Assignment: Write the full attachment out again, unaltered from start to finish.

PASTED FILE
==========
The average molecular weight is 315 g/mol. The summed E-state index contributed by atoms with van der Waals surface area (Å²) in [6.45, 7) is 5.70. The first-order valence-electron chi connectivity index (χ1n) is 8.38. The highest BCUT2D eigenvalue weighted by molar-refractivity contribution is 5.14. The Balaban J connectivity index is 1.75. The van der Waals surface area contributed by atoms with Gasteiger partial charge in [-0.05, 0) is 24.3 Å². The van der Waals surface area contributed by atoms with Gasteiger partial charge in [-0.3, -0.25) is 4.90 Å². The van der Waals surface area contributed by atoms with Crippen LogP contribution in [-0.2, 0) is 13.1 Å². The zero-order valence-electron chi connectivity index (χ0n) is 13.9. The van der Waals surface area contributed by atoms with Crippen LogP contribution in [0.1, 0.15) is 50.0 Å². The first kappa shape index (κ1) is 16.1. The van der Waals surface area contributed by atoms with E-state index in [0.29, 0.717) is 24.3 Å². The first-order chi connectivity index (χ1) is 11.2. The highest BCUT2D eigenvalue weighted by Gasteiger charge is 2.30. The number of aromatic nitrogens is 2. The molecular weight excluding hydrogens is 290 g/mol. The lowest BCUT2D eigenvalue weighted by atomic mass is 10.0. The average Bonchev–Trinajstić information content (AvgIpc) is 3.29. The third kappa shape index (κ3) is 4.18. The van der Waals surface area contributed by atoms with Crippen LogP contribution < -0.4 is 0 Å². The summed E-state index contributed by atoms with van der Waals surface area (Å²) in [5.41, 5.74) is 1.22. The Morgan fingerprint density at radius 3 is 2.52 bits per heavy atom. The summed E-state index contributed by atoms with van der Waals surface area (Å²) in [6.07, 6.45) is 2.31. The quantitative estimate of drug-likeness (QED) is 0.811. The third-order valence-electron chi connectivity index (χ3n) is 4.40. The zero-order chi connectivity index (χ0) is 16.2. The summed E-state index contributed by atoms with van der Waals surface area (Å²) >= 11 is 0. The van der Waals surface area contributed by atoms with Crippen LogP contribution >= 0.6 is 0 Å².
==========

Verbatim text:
The average molecular weight is 315 g/mol. The summed E-state index contributed by atoms with van der Waals surface area (Å²) in [6.45, 7) is 5.70. The first-order valence-electron chi connectivity index (χ1n) is 8.38. The highest BCUT2D eigenvalue weighted by molar-refractivity contribution is 5.14. The Balaban J connectivity index is 1.75. The van der Waals surface area contributed by atoms with Gasteiger partial charge in [-0.05, 0) is 24.3 Å². The van der Waals surface area contributed by atoms with Gasteiger partial charge in [-0.3, -0.25) is 4.90 Å². The van der Waals surface area contributed by atoms with Crippen LogP contribution in [-0.2, 0) is 13.1 Å². The zero-order valence-electron chi connectivity index (χ0n) is 13.9. The van der Waals surface area contributed by atoms with Crippen LogP contribution in [0.1, 0.15) is 50.0 Å². The first kappa shape index (κ1) is 16.1. The van der Waals surface area contributed by atoms with E-state index in [0.29, 0.717) is 24.3 Å². The first-order chi connectivity index (χ1) is 11.2. The highest BCUT2D eigenvalue weighted by Gasteiger charge is 2.30. The number of aromatic nitrogens is 2. The molecular weight excluding hydrogens is 290 g/mol. The lowest BCUT2D eigenvalue weighted by atomic mass is 10.0. The average Bonchev–Trinajstić information content (AvgIpc) is 3.29. The third kappa shape index (κ3) is 4.18. The van der Waals surface area contributed by atoms with Crippen LogP contribution < -0.4 is 0 Å². The summed E-state index contributed by atoms with van der Waals surface area (Å²) in [5.41, 5.74) is 1.22. The Morgan fingerprint density at radius 3 is 2.52 bits per heavy atom. The summed E-state index contributed by atoms with van der Waals surface area (Å²) in [6.07, 6.45) is 2.31. The quantitative estimate of drug-likeness (QED) is 0.811. The third-order valence-electron chi connectivity index (χ3n) is 4.40. The zero-order chi connectivity index (χ0) is 16.2. The summed E-state index contributed by atoms with van der Waals surface area (Å²) >= 11 is 0. The van der Waals surface area contributed by atoms with Crippen LogP contribution >= 0.6 is 0 Å².